Mar 8, 2009

Surveillance [18]

Dir: Jennifer Lynch
When she was 19 Jennifer Lynch (daughter of David) made her directorial debut with Boxing Helena, an almost universally reviled film that Kim Basinger was so keen to not have to be in that she paid out millions of dollars in compensation after breaking her contract (and, lets remember, Basinger was in such barely remembered dreck as The Real McCoy, so it’s not like she had the most stringent quality control in the world). Surveillance is Lynch’s first film since that now 15 year old debacle, and it’s not just good, it’s good enough that I want to see Boxing Helena, because I’m wondering if the prevailing opinion is wrong.

It’s not, perhaps, the most original story in the world; a couple of FBI agents (Bill Pullman and Julia Ormond) turning up in the middle of nowhere to investigate a grisly crime, the details of which are revealed, Rashomon like, through the varying recollections of three survivors (Pell James, Ryan Simpkins and co-writer Kent Harper) but Lynch and Harper’s screenplay combines a compelling and vicious setup with a well paced, constantly unfolding, series of twists and an offbeat sense of none more black humour to create an identity of its own. What really sells Surveillance, at script level, is that rare sense that every character is speaking with his or her own voice. Usually what you get is a series of variations on how the writer talks (step forward Kevin Smith), but here everyone, even the characters with limited screen time, has a defined voice, and lines never feel like they could be transposed between characters, meaning that you immediately get a feel for each of the characters.

Directorially Lynch does bear the influence of her Father, but then why wouldn’t you take a little from a filmmaker that interesting? The opening sequence here is the one that’s closest to ‘Lynchian’, a nightmarish, elliptical, depiction of a murder that feels like it could have come right out of Lynch senior’s baffling and brilliant Lost Highway. Thereafter though Lynch does establish her own style and identity, and any echoes of her father are not present just because, they are appropriate to the story, and in the hands of any filmmaker Surveillance would have come out ‘Lynchian’.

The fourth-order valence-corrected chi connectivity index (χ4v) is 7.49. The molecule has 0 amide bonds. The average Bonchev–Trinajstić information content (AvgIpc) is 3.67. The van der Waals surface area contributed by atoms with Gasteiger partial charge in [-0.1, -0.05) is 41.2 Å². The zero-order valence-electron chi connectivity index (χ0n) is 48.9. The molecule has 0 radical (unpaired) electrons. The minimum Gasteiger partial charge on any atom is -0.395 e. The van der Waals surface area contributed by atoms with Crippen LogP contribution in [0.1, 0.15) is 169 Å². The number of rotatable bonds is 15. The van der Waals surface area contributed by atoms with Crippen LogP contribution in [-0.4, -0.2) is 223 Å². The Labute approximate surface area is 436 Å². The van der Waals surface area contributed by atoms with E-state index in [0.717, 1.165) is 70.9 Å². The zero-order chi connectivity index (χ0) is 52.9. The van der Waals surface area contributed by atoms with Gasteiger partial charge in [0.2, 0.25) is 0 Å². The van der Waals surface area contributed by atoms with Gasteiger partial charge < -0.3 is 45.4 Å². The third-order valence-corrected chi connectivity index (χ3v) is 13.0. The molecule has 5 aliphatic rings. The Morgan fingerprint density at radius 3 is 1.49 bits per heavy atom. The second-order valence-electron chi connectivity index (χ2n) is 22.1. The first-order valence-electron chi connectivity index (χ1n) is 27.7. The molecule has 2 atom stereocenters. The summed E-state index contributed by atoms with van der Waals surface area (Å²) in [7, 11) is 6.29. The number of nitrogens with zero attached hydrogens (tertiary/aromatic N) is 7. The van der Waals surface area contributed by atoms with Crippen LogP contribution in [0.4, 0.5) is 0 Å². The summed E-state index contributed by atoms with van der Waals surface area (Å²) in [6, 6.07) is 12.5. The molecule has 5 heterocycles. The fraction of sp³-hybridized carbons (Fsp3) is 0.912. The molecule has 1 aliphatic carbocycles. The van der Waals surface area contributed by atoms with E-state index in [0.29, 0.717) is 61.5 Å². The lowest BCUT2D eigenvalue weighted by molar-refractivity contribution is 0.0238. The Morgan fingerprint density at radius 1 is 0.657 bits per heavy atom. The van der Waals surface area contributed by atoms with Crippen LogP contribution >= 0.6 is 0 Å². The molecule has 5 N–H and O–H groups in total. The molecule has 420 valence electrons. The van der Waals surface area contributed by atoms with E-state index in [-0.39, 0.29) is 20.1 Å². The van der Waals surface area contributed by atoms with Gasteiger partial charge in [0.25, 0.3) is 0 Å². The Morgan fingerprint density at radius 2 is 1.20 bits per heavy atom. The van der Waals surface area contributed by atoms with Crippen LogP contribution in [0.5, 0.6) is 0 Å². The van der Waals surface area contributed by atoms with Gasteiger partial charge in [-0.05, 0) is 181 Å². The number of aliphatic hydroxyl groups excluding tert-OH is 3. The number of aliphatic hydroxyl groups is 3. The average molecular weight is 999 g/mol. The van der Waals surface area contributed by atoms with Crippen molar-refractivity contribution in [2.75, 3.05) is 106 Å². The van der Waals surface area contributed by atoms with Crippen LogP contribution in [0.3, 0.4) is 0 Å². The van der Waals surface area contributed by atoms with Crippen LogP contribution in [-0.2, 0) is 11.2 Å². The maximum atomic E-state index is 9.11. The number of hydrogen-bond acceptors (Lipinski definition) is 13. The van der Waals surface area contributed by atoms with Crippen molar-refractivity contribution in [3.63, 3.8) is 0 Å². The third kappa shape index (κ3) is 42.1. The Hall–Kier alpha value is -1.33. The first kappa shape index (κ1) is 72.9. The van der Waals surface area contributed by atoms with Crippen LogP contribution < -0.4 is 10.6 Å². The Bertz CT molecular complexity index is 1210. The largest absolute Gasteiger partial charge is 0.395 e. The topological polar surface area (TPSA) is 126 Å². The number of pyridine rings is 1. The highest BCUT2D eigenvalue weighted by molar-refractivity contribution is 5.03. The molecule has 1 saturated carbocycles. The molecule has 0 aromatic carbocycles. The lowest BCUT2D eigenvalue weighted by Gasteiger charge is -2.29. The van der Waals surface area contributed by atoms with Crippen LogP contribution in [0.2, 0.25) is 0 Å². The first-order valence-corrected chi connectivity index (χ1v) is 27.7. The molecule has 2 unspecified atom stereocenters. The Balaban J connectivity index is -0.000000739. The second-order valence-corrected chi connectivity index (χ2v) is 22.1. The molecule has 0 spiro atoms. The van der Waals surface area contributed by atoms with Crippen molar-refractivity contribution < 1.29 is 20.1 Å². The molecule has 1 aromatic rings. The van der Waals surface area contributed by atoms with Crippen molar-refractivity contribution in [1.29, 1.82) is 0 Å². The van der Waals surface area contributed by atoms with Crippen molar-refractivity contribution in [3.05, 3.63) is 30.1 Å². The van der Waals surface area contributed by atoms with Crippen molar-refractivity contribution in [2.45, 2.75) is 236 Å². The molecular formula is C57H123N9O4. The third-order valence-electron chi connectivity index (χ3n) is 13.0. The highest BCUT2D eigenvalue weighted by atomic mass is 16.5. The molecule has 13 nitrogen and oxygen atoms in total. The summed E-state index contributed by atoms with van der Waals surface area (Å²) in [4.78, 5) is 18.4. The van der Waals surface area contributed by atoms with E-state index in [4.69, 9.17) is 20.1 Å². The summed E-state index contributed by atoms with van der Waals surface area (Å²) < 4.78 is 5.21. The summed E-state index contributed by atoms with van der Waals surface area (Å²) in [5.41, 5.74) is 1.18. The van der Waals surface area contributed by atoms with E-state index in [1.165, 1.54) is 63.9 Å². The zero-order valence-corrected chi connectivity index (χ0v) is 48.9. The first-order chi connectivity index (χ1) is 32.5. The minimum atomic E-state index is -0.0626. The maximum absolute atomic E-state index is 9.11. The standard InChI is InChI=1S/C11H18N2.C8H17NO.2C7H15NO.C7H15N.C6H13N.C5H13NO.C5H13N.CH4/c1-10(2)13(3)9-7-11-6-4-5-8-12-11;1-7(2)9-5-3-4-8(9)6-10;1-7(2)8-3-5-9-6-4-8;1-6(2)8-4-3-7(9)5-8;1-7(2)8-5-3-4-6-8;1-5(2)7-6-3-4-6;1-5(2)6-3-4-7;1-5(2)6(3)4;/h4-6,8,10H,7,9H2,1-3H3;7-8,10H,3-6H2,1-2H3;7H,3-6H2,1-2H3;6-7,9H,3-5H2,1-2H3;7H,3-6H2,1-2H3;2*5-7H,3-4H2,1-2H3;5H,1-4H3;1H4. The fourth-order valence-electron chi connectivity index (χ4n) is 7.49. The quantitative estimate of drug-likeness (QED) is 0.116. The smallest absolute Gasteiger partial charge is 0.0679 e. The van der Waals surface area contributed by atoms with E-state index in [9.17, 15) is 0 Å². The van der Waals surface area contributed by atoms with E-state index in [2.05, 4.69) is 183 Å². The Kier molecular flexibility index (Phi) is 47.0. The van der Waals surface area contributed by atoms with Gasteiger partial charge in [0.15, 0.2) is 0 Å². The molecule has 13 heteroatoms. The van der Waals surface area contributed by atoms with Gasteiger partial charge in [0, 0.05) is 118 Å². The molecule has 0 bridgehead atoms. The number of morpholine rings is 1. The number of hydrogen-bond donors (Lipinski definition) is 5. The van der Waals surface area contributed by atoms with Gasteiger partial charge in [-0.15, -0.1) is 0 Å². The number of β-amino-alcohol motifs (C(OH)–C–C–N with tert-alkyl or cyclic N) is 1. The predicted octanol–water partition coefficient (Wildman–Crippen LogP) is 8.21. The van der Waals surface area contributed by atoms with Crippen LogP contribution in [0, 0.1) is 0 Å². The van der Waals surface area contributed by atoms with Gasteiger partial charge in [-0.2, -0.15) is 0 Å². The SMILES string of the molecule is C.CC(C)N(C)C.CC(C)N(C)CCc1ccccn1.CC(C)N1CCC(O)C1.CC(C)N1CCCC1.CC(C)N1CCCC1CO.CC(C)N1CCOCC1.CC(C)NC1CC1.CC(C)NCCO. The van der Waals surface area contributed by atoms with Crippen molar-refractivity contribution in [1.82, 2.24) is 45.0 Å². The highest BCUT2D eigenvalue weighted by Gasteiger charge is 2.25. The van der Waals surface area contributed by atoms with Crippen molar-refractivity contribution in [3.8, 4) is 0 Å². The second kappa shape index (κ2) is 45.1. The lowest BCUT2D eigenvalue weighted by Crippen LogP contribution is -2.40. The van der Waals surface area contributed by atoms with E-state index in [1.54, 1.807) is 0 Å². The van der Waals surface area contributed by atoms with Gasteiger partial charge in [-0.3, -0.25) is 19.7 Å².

Movies with a twist in the tail come in two varieties; there are those where the twist is just there, just a gimmick, and makes little sense and then there are those movies that, immediately after their twist, you begin to unravel from the beginning, movies that play differently when you know the twist, because every scene now has an undercurrent. Surveillance, without wanting to give anything away, is the latter, in fact it may well play even better when you know what the twist is (as I did, having accidentally been spoiled by a review) because that undercurrent gives each scene an added layer of menace and, on occasion, humour.

The performances are almost all of a certain style, at times reaching almost operatic levels (particularly in the case of Pullman’s lunatic display), and this will rub many audiences the wrong way. However these are all very fine performances, and they fit the film beautifully. Julia Ormond has lately been missing in action, but she made an intriguing return to the screen in INLAND EMPIRE and she gets a great showcase here, giving a performance that makes the twist work, both before and after it is revealed.

The female cast excel; Pell James impressing as a drug addict who has lost her boyfriend and young Ryan Simpkins building on her extraordinary turn in Gardens of the Night with another seemingly effortlessly real performance here as a young girl whose entire family has died. If she and her family continue to pick roles this good for her then we really could be talking about another Jodie Foster.  The real surprise among the cast is French Stewart, who I’d only ever seen as an incredibly irritating alien in the not terribly funny sitcom Third Rock From the Sun. Here Stewart is both funny and scary as one of a pair of deeply corrupt cops, and gives a performance that I would never have imagined him capable of.

Surveillance is a tricky film, a fine balance of horror, thriller and character based comedy, and watching Jennifer Lynch pull it off is like watching a great high wire act. I really hope that we don’t have to wait another 15 years for her to follow this one up.

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